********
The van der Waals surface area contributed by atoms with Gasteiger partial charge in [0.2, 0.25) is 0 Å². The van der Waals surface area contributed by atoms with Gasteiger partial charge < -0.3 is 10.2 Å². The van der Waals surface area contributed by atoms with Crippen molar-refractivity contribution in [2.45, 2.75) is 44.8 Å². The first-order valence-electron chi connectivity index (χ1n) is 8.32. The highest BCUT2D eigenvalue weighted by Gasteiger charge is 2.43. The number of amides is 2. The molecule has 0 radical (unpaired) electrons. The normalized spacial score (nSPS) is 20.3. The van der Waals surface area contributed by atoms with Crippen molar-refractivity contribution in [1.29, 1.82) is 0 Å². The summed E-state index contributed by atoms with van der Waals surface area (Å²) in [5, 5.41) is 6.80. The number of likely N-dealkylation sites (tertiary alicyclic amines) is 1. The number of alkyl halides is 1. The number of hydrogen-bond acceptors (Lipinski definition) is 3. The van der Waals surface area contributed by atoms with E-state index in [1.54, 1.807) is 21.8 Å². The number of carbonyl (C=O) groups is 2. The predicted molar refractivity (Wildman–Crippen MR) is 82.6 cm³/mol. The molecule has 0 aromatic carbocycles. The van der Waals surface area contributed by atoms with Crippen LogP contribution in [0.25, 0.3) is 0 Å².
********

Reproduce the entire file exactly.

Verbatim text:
The van der Waals surface area contributed by atoms with Gasteiger partial charge in [0.2, 0.25) is 0 Å². The van der Waals surface area contributed by atoms with Gasteiger partial charge < -0.3 is 10.2 Å². The van der Waals surface area contributed by atoms with Crippen molar-refractivity contribution in [2.45, 2.75) is 44.8 Å². The first-order valence-electron chi connectivity index (χ1n) is 8.32. The highest BCUT2D eigenvalue weighted by Gasteiger charge is 2.43. The number of amides is 2. The molecule has 0 radical (unpaired) electrons. The normalized spacial score (nSPS) is 20.3. The van der Waals surface area contributed by atoms with Crippen molar-refractivity contribution in [1.29, 1.82) is 0 Å². The summed E-state index contributed by atoms with van der Waals surface area (Å²) in [5, 5.41) is 6.80. The number of likely N-dealkylation sites (tertiary alicyclic amines) is 1. The number of alkyl halides is 1. The number of hydrogen-bond acceptors (Lipinski definition) is 3. The van der Waals surface area contributed by atoms with E-state index in [1.54, 1.807) is 21.8 Å². The number of carbonyl (C=O) groups is 2. The predicted molar refractivity (Wildman–Crippen MR) is 82.6 cm³/mol. The molecule has 0 aromatic carbocycles. The van der Waals surface area contributed by atoms with Crippen LogP contribution in [0.25, 0.3) is 0 Å².